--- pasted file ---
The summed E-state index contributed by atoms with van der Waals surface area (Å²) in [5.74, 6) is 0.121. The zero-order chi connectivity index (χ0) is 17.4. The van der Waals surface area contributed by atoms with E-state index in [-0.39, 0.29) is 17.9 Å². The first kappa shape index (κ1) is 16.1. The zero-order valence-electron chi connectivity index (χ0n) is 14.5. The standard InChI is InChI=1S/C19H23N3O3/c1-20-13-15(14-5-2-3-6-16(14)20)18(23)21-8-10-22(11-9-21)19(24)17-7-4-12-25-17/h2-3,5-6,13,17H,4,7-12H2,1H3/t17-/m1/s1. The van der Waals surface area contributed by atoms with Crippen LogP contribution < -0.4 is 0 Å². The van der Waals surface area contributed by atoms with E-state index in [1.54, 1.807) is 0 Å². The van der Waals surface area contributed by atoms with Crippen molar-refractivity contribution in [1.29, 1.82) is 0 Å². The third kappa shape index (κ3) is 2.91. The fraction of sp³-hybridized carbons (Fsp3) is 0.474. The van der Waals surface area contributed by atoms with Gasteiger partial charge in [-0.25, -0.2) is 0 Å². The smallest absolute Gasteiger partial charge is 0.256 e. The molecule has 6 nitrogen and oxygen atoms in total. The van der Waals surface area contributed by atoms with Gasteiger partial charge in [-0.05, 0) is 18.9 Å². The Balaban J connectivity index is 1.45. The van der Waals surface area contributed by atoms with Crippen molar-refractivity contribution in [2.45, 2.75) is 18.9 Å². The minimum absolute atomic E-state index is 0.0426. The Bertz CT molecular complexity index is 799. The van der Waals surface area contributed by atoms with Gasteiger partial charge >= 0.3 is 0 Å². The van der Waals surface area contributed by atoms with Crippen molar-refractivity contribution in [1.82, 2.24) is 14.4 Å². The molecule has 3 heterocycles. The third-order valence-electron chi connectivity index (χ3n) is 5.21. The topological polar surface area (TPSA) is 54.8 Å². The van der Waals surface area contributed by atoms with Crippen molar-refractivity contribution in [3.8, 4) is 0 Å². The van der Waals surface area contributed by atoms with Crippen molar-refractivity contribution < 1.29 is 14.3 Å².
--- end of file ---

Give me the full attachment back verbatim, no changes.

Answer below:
The summed E-state index contributed by atoms with van der Waals surface area (Å²) in [5.74, 6) is 0.121. The zero-order chi connectivity index (χ0) is 17.4. The van der Waals surface area contributed by atoms with E-state index in [-0.39, 0.29) is 17.9 Å². The first kappa shape index (κ1) is 16.1. The zero-order valence-electron chi connectivity index (χ0n) is 14.5. The standard InChI is InChI=1S/C19H23N3O3/c1-20-13-15(14-5-2-3-6-16(14)20)18(23)21-8-10-22(11-9-21)19(24)17-7-4-12-25-17/h2-3,5-6,13,17H,4,7-12H2,1H3/t17-/m1/s1. The van der Waals surface area contributed by atoms with Crippen LogP contribution < -0.4 is 0 Å². The van der Waals surface area contributed by atoms with E-state index in [1.54, 1.807) is 0 Å². The van der Waals surface area contributed by atoms with Crippen molar-refractivity contribution in [1.29, 1.82) is 0 Å². The third kappa shape index (κ3) is 2.91. The fraction of sp³-hybridized carbons (Fsp3) is 0.474. The van der Waals surface area contributed by atoms with Gasteiger partial charge in [-0.25, -0.2) is 0 Å². The smallest absolute Gasteiger partial charge is 0.256 e. The molecule has 6 nitrogen and oxygen atoms in total. The van der Waals surface area contributed by atoms with Gasteiger partial charge in [-0.05, 0) is 18.9 Å². The Balaban J connectivity index is 1.45. The van der Waals surface area contributed by atoms with Crippen molar-refractivity contribution in [2.45, 2.75) is 18.9 Å². The minimum absolute atomic E-state index is 0.0426. The Bertz CT molecular complexity index is 799. The van der Waals surface area contributed by atoms with Gasteiger partial charge >= 0.3 is 0 Å². The van der Waals surface area contributed by atoms with Crippen molar-refractivity contribution in [1.82, 2.24) is 14.4 Å². The molecule has 3 heterocycles. The third-order valence-electron chi connectivity index (χ3n) is 5.21. The topological polar surface area (TPSA) is 54.8 Å². The van der Waals surface area contributed by atoms with Crippen molar-refractivity contribution in [3.8, 4) is 0 Å². The van der Waals surface area contributed by atoms with Crippen molar-refractivity contribution < 1.29 is 14.3 Å².